Teens Need to Eat More Fruits, Veggies to Prevent Obesity

May 18, 2007

Almost no adolescents are meeting all four key obesity prevention behaviors – eating five fruits and vegetables, spending less than two hours in front of the TV or computer, at least one hour of exercise and no sugar-sweetened drinks. Although some teens are meeting each goal separately, only 9 percent are eating the recommended servings of produce, according to a presentation today at the Pediatric Academic Society meeting in Toronto.

“Adolescence is when we start forming lifelong habits, so these results are not encouraging,” said Jennifer Foltz, M.D., a pediatric fellow and an attending physician at the University of Rochester Medical Center. “Even still, small changes can completely reverse these data and adolescents can develop healthier lifelong habits that could prevent obesity.”

Through analyzing data of 4,414 children 12 to 19 years old from the National Health and Nutrition Examination Survey conducted between 1999 and 2002, Foltz and her coauthors found that only 0.4 percent of adolescents meet all four obesity prevention objectives, or 5-2-1-0 goals. On individual objectives:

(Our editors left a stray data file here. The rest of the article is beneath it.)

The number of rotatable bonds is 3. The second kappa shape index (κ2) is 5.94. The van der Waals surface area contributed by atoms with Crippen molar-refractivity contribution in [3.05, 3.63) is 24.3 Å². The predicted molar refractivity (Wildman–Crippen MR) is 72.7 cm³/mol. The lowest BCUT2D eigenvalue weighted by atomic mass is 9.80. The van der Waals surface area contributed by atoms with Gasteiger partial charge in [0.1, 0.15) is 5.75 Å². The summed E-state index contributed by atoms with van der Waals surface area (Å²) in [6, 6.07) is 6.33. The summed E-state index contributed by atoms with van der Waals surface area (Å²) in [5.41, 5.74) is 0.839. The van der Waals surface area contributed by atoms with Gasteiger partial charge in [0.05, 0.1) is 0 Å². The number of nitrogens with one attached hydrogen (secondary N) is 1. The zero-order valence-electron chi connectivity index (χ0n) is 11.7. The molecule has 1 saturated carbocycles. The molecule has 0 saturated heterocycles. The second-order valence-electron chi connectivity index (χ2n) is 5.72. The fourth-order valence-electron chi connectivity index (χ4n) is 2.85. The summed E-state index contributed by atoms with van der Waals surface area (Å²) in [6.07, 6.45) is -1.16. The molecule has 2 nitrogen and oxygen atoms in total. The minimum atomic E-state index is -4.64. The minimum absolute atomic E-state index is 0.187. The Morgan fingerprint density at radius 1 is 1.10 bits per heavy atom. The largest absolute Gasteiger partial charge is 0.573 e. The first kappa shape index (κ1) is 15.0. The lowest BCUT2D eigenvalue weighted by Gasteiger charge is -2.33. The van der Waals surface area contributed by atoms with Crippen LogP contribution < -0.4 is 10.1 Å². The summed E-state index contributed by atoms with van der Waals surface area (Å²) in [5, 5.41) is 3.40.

·             9 percent ate five or more daily servings of fruits and vegetables

·             27 percent spent two or fewer hours in front of the TV or computer every day

·             32 percent had an hour or more of daily physical activity

·             14 percent had no sweetened beverages

Most importantly, 41 percent of the adolescents did not meet any of the prevention goals.

The majority (56 percent) of 4,414 adolescents in the survey ate one or less fruit or vegetable a day. Over time, they could add in an apple for a snack or have a salad in addition to a vegetable at dinner, and that would make a big difference, Foltz said. Similarly, if the 22 percent of teens who spend five or more hours in front of a TV or computer traded some of that time for a walk or if the 43 percent who drink three or more servings of sweetened beverages switched to water, the lifelong impact could be huge, Foltz said.

“Clinicians and community leaders need to focus on these four, simple goals to get the message across to adolescents and families that small changes can reap lifelong benefits,” Foltz said. “Doctors should be talking to their patients about nutrition, physical activity and screen time, and the public health community should be promoting and increasing the availability of fruits and vegetables while decreasing consumption of sugar-sweetened beverages.”

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